September 30, 2009
Official Pentagon journal debunks "unit cohesion" as basis for DADT
An official Pentagon journal has published a report calling for the repeal of the “don’t ask, don’t tell” policy. The article, entitled, “The Efficacy of ‘Don’t Ask, Don’t Tell,’” was written by Col. Om Prakash, and appears in the new issue of Joint Forces Quarterly, a top military journal published for the Chairman of the Joint Chiefs of Staff. According to the article, “there is no scientific evidence to support the claim that unit cohesion will be negatively affected if homosexuals serve openly.” Based on this research, it concludes that the Obama administration should not “reexamine the issue" but instead should "examine how to implement the repeal of the ban.”
Col. Prakash’s study was selected as the first-place winner of the Secretary of Defense National Security Essay competition, which is sponsored by the National Defense University Foundation. He wrote it while studying at the National Defense University, early in 2009. Currently he serves in the Office of the Secretary of Defense, where he is Director of Operations for Industrial Policy.
The Palm Center at UC-Santa Barbara has more.
Florida Coastal School of Law Symposium: Family, Life, and Legacy Planning Issues for the GLBT Community
The Florida Coastal School of Law and Florida Coastal Law Review would like to announce the topic of the Law Review’s second annual Law Symposium, scheduled for March 5, 2010:
Family, Life, and Legacy Planning Issues for the GLBT Community
The Law Review invites the submission of articles, notes, essays, and other scholarly writing. We encourage submissions from practitioners, authors, and academia. The Law Review will select five to seven authors to present their papers and participate in panel discussions within each topic. Articles by symposium participants will also be included in a special edition of the Florida Coastal Law Review, Symposium Edition, which will be published following the symposium.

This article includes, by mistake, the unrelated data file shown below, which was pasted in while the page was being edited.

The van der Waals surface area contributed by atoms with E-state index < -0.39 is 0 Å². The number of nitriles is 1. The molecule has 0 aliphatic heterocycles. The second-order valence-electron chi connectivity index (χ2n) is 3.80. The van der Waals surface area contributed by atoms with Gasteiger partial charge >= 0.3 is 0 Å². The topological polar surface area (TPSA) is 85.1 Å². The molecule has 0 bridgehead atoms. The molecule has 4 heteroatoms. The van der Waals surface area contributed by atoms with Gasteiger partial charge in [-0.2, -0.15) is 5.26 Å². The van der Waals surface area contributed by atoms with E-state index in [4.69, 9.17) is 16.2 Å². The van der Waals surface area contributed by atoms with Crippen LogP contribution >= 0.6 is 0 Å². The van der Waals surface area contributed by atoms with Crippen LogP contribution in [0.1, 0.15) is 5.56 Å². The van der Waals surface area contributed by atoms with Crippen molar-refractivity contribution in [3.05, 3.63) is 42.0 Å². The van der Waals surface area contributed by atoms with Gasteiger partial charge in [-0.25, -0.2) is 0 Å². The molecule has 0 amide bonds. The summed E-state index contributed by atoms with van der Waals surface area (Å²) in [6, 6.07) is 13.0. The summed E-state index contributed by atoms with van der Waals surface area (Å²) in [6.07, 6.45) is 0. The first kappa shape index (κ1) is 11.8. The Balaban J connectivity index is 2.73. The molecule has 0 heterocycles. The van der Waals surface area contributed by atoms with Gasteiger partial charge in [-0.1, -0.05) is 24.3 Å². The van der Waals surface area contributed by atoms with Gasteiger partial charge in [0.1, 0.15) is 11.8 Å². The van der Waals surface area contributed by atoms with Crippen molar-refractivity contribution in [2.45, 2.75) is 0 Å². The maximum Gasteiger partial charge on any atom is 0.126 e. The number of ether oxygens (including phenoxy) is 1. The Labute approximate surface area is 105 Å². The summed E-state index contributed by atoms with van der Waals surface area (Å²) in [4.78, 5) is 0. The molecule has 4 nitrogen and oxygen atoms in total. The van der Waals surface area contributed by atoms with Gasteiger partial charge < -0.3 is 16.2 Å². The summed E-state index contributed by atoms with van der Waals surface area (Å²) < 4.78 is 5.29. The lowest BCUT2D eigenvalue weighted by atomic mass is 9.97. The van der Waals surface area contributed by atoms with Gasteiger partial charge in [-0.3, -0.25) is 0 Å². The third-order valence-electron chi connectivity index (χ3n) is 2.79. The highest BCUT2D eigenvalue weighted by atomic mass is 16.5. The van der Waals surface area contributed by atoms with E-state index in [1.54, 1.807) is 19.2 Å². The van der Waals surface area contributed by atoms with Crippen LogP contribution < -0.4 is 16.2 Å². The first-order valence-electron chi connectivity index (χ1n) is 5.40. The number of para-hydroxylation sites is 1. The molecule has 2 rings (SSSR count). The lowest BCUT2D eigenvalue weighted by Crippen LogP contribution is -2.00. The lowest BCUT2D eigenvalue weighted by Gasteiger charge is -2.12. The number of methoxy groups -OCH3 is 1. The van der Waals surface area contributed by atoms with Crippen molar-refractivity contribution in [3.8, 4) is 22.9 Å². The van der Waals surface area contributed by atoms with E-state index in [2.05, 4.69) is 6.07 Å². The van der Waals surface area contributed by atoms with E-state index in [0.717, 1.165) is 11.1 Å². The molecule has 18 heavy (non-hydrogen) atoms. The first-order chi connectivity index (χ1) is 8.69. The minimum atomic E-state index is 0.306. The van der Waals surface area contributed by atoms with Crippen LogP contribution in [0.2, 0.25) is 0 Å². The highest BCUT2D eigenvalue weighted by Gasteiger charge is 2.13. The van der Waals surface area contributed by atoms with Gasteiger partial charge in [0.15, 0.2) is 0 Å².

We encourage submissions regarding topics of concern within the GLBT community, such as discrimination, policy changes, social impact, and financial concerns. Florida Coastal Law Review will consider all proposals for publication even if the proposal is not suitable for this year’s symposium.
Proposals should be in the form of abstracts, not to exceed 500 words, and accompanied by the author’s name, contact information, and CV. The deadline for submission is December 1, 2009. Please direct inquiries and submissions to Symposium Manager, Nathan R. Ross, at firstname.lastname@example.org. The Law Review prefers electronic submissions; however, submissions may also be mailed to the Law Review Office at: Florida Coastal Law Review, c/o Symposium Manager, 8787 Baypine Road, Jacksonville, Florida 32256.
September 28, 2009
Professors Nan Hunter and Jillian Weiss discuss ENDA
The gay blog Bilerico features an audio roundtable with Professors Nan Hunter and Jillian Weiss, together with journalist Kerry Eleveld and blogger Chris Geidner, debating various issues and controversies surrounding LGBT federal employment non-discrimination legislation.
September 27, 2009
Williams Institute reports finds widespread discrimination in state employment
A new report from the Williams Institute at UCLA finds that
there is a widespread and persistent pattern of unconstitutional discrimination by state governments on the basis of sexual orientation and gender identity, and there is no meaningful difference in the pattern and scope of employment discrimination against LGBT people by state governments compared to the private sector and other public sector employers. There is also evidence that the list of documented examples that we have compiled far under-represents the actual prevalence of employment discrimination against LGBT people by state and local governments. This finding will support Congress in exercising its authority under Section 5 of the 14th amendment to provide a private right of action for damages under ENDA to state government employees who have suffered discrimination.